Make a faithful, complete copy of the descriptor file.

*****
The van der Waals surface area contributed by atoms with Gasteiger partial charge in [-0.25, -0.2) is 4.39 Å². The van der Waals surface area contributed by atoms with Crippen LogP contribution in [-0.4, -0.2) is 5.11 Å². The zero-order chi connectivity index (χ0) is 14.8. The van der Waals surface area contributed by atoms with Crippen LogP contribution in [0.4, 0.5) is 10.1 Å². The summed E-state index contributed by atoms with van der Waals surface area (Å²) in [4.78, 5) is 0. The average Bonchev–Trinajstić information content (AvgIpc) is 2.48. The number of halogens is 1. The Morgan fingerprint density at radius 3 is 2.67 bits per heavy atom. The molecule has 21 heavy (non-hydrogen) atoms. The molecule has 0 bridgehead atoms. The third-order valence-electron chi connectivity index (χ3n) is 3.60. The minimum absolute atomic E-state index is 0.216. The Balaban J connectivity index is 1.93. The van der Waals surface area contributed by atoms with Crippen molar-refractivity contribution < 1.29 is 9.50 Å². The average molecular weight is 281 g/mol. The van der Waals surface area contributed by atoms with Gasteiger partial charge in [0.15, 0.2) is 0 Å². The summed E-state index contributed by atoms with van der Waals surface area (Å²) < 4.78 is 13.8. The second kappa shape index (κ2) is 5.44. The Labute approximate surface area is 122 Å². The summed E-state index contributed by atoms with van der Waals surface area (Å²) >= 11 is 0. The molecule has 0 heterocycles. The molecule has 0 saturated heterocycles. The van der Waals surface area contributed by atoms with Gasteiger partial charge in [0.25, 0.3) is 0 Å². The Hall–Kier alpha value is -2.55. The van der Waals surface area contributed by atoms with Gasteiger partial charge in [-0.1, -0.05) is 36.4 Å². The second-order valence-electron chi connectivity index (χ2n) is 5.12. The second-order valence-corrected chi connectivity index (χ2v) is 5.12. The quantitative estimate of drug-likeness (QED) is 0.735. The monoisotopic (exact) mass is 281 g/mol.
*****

The van der Waals surface area contributed by atoms with Gasteiger partial charge in [-0.25, -0.2) is 4.39 Å². The van der Waals surface area contributed by atoms with Crippen LogP contribution in [-0.4, -0.2) is 5.11 Å². The zero-order chi connectivity index (χ0) is 14.8. The van der Waals surface area contributed by atoms with Crippen LogP contribution in [0.4, 0.5) is 10.1 Å². The summed E-state index contributed by atoms with van der Waals surface area (Å²) in [4.78, 5) is 0. The average Bonchev–Trinajstić information content (AvgIpc) is 2.48. The number of halogens is 1. The Morgan fingerprint density at radius 3 is 2.67 bits per heavy atom. The molecule has 21 heavy (non-hydrogen) atoms. The molecule has 0 bridgehead atoms. The third-order valence-electron chi connectivity index (χ3n) is 3.60. The minimum absolute atomic E-state index is 0.216. The Balaban J connectivity index is 1.93. The van der Waals surface area contributed by atoms with Crippen molar-refractivity contribution < 1.29 is 9.50 Å². The average molecular weight is 281 g/mol. The van der Waals surface area contributed by atoms with Gasteiger partial charge in [0.15, 0.2) is 0 Å². The summed E-state index contributed by atoms with van der Waals surface area (Å²) < 4.78 is 13.8. The second kappa shape index (κ2) is 5.44. The Labute approximate surface area is 122 Å². The summed E-state index contributed by atoms with van der Waals surface area (Å²) >= 11 is 0. The molecule has 0 heterocycles. The molecule has 0 saturated heterocycles. The van der Waals surface area contributed by atoms with Gasteiger partial charge in [0.25, 0.3) is 0 Å². The Hall–Kier alpha value is -2.55. The van der Waals surface area contributed by atoms with Gasteiger partial charge in [-0.1, -0.05) is 36.4 Å². The second-order valence-electron chi connectivity index (χ2n) is 5.12. The second-order valence-corrected chi connectivity index (χ2v) is 5.12. The quantitative estimate of drug-likeness (QED) is 0.735. The monoisotopic (exact) mass is 281 g/mol.